A bipartisan emergency meeting between President Bush, Senators John McCain and Barack Obama and several other key congressional leaders ended at the White House on Thursday afternoon (September 25) in disarray and without any clear agreement on an economic-bailout plan, according to CNN.com.
The meeting was convened to discuss the current economic crisis and, more specifically, a proposed $700 billion economic-recovery plan, which would, in effect, “bail out” Wall Street investors.
“The president appreciates the bipartisan members of the congressional leadership and the two presidential candidates coming to the White House today to discuss how to finalize the financial-rescue package,” White House press secretary Dana Perino said in a statement. “There is a clear sense of urgency and agreement on the need to stabilize the financial markets and prevent a massive financial crisis from affecting everybody in America.”
The enormous price tag for the bailout has experts on both sides of the political aisle balking, with many Republicans, in particular, calling the plan representative of the sort of big-government intervention that the party has historically frowned upon.
Speaking with CNN’s Wolf Blitzer, Obama outlined his own hopes for any ultimately agreed-upon plan.
“We’ve got to move rapidly,” he said, insisting that the three most important things moving forward were “that we have oversight, that we make sure taxpayers are treated as investors [and] that we’re not using this to bail out CEOs.”
As of press time, McCain has not yet released a statement or spoken to reporters.
The Arizona senator announced Wednesday that he was suspending his presidential campaign until all sides agreed on a plan. Another political casualty could be Friday’s scheduled debate against Obama. According to CNN, the University of Mississippi, where the first debate is to be held, was told by the Presidential Debate Commission to continue preparing for the event. McCain’s and Obama’s teams were reportedly seen performing sound checks on their candidate’s respective podiums.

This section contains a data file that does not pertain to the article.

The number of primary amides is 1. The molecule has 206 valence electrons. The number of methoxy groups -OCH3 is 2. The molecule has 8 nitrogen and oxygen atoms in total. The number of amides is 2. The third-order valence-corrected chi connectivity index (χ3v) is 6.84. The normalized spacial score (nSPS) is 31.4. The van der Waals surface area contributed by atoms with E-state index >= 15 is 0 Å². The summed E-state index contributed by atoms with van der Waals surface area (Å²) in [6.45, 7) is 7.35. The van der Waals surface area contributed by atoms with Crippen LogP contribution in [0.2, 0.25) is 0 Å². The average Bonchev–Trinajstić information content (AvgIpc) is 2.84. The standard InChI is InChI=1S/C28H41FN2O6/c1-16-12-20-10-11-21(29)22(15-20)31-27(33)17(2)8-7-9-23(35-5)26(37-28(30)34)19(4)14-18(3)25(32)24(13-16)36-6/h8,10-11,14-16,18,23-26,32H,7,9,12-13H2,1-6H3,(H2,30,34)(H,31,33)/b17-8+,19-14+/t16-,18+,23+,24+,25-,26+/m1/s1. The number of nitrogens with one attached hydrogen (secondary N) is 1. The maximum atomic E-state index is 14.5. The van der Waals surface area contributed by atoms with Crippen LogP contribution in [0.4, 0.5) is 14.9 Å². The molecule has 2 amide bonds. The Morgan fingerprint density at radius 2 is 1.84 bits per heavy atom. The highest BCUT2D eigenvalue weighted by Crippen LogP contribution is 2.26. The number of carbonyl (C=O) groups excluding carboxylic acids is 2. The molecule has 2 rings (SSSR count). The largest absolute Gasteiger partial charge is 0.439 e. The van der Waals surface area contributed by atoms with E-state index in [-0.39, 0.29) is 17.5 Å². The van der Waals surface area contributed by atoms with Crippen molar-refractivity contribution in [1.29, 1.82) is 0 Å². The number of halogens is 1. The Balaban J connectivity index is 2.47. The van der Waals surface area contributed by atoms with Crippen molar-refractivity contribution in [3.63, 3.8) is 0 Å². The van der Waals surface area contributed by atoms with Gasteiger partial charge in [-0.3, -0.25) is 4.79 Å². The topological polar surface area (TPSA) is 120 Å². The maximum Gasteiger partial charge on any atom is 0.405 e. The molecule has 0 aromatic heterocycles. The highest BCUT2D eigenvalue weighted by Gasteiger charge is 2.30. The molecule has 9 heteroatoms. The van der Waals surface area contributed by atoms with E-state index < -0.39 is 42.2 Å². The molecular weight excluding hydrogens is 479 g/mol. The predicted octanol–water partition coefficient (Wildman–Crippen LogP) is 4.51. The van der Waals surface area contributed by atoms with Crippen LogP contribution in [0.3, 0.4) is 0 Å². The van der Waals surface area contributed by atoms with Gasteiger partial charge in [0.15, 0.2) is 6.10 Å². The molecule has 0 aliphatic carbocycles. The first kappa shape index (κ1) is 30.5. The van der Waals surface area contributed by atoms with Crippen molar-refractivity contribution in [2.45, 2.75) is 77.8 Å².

According to Connecticut Democratic Senator Chris Dodd, who also attended the meeting, McCain was inactive and contentious during the session: “I’m not quite sure what John McCain said at the meeting. He said something. … He had no indication he was for any particular plans. I don’t know where he is on all of this.”
For his part, Obama refused to confirm or elaborate when asked about McCain’s disposition by Blitzer.
“Senator McCain spoke briefly,” Obama said. “The concern that I have is when you start injecting presidential politics into delicate situations. It’s amazing how much you can get done when the cameras aren’t on. What we should be doing [instead] is talking about what we expect to do [if elected].”
Get informed! Head to Choose or Lose for nonstop coverage of the 2008 presidential election, including everything from the latest news on the candidates to on-the-ground multimedia reports from our 51 citizen journalists, MTV and MySpace’s Presidential Dialogues, and much more.